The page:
Martin Graham, chairman of London's Oracle Capital Group, knows a thing or two about millionaires.
His wealth consultancy firm manages several billion dollars for about 40 European families, most of whom are self-made entrepreneurs.
"They're brilliant at running their company, but may not be brilliant at handling their own money," said Graham, who is also a former Director of Markets for the London Stock Exchange.
The goal of most millionaires is two-fold: to keep getting richer and to protect the riches they've already earned.
The good news for the more modestly-heeled consumers out there is that the super wealthy don't have any secret skills that the rest of us can't imitate.
We asked Graham to share a few guiding principles that anyone –– whether you make $50,000 or $5 million –– can use to better manage their money.
1. Only invest money you have for the long-term. Unless you've got a nice stash of emergency funds on hand first, you have no business meddling in the stock market. Here's the rule of thumb Graham typically goes by: "Don't invest money that you can't lock away for five years."
2. Don't invest in anything that you don't understand yourself. When it comes to investing, individuals often have an edge over the professionals, Graham said. For example, when famed British retail chain Marks & Spencer brought in new product lines and lost touch with customers in 2012, it wasn't stock analysts who picked up on it first. "The man on the street knew that," Graham said. "You should invest in things you understand because the experts can get things wrong."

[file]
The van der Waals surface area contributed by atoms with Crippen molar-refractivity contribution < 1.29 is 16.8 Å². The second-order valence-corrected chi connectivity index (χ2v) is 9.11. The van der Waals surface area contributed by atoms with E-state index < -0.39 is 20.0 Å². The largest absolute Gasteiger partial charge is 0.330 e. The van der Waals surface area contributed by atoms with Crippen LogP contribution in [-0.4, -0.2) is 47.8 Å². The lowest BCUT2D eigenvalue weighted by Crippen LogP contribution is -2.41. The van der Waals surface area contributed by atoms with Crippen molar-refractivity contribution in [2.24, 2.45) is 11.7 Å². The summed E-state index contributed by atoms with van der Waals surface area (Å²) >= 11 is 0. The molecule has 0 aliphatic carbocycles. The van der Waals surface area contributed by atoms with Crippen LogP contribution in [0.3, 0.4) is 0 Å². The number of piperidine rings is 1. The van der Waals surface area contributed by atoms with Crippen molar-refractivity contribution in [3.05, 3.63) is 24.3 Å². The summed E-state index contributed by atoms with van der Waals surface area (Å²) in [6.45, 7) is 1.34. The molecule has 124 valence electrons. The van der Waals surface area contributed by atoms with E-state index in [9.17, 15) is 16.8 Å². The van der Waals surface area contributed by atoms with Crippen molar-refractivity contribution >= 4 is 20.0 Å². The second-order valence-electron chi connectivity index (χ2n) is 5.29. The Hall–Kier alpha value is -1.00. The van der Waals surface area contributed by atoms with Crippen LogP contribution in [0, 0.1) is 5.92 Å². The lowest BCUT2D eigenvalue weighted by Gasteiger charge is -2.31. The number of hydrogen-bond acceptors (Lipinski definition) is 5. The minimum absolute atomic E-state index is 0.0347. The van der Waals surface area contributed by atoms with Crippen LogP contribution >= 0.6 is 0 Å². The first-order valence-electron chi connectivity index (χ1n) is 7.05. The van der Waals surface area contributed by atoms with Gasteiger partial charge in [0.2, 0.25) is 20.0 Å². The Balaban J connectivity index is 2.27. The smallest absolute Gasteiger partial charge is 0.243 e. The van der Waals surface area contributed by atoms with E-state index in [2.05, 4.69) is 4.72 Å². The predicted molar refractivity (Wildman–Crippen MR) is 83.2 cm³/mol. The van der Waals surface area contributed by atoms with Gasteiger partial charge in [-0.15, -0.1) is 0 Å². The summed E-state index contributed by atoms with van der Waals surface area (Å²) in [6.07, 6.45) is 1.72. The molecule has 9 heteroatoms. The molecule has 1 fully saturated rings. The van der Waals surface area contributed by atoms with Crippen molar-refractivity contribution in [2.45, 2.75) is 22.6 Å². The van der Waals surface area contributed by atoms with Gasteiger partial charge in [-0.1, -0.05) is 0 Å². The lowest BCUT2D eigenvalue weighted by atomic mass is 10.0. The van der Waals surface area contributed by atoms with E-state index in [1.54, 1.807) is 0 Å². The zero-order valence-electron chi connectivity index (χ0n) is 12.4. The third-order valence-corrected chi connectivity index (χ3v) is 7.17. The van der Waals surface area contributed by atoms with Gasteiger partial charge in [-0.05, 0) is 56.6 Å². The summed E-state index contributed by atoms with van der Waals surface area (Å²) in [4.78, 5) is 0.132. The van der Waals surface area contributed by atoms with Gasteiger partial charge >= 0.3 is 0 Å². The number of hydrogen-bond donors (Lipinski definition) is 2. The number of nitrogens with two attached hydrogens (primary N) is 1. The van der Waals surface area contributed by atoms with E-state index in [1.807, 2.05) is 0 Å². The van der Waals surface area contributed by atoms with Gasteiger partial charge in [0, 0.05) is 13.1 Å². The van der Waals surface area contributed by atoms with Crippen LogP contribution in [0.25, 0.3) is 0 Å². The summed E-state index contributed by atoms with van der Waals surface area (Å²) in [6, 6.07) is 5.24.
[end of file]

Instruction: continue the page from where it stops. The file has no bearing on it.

3. Don't sit on your investments for too long. We've all heard it before, but Graham emphasized the need to diversify your investments, both by location and industry. It's important to have some downside protection in the markets world, and you probably will need to shift around investments on occasion, he said. That doesn't mean spending hours a day trading obsessively or trying to beat the market. Prepare a plan with a financial advisor on how often you should rock the boat. "Be prepared to rebalance your portfolio to get the best returns from time to time, " Graham said, especially as you age and are less willing to take risky bets with your nest egg.
4. Go against the crowd. The markets –– and the media that follow them –– aren't always right. Gold was everyone's investment du jour a year ago, and now it's tanking faster than the Titanic. And who could forget the Dot Com boom of the early 00's and 2008's crippling housing crisis. Don't be afraid to buck the trend and invest in things that aren't getting all the attention sometimes. "You need to be brave to buy against market sentiment," Graham said. As always follow the golden rule of buying low and selling high.
5. Prepare for a rainy day. The no. 1 goal of the rich is to protect their wealth at all cost. "A lot of our clients are interested in preserving wealth for future generations," Graham said. That me ans making sure that they are prepared for any business or personal circumstances that may pose a threat. For most people, that could be as simple as losing a job or going through a divorce. You could invest all day in the market or buy up a chunk of cheap real estate, but without liquid assets to depend on in leaner times, you won't get far.
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